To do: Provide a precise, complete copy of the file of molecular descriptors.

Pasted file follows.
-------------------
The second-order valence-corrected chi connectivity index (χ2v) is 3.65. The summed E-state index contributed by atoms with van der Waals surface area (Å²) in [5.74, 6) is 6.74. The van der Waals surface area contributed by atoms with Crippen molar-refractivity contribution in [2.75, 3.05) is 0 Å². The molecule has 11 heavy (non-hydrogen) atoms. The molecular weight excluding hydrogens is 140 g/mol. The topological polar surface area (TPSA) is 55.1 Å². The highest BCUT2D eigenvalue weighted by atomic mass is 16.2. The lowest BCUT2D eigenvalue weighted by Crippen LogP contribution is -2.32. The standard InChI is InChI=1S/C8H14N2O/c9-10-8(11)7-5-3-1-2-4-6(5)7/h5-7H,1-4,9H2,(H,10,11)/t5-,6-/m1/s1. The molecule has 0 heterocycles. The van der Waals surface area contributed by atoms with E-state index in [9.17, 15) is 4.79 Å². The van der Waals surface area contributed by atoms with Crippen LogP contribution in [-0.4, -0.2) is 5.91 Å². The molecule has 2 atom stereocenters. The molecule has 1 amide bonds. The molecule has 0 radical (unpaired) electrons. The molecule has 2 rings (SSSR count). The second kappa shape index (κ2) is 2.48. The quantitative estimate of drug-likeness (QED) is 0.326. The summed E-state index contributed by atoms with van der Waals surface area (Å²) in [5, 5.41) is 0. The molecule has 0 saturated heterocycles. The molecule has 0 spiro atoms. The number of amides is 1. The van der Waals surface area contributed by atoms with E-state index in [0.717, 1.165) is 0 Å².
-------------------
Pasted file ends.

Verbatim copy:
The second-order valence-corrected chi connectivity index (χ2v) is 3.65. The summed E-state index contributed by atoms with van der Waals surface area (Å²) in [5.74, 6) is 6.74. The van der Waals surface area contributed by atoms with Crippen molar-refractivity contribution in [2.75, 3.05) is 0 Å². The molecule has 11 heavy (non-hydrogen) atoms. The molecular weight excluding hydrogens is 140 g/mol. The topological polar surface area (TPSA) is 55.1 Å². The highest BCUT2D eigenvalue weighted by atomic mass is 16.2. The lowest BCUT2D eigenvalue weighted by Crippen LogP contribution is -2.32. The standard InChI is InChI=1S/C8H14N2O/c9-10-8(11)7-5-3-1-2-4-6(5)7/h5-7H,1-4,9H2,(H,10,11)/t5-,6-/m1/s1. The molecule has 0 heterocycles. The van der Waals surface area contributed by atoms with E-state index in [9.17, 15) is 4.79 Å². The van der Waals surface area contributed by atoms with Crippen LogP contribution in [-0.4, -0.2) is 5.91 Å². The molecule has 2 atom stereocenters. The molecule has 1 amide bonds. The molecule has 0 radical (unpaired) electrons. The molecule has 2 rings (SSSR count). The second kappa shape index (κ2) is 2.48. The quantitative estimate of drug-likeness (QED) is 0.326. The summed E-state index contributed by atoms with van der Waals surface area (Å²) in [5, 5.41) is 0. The molecule has 0 saturated heterocycles. The molecule has 0 spiro atoms. The number of amides is 1. The van der Waals surface area contributed by atoms with E-state index in [0.717, 1.165) is 0 Å².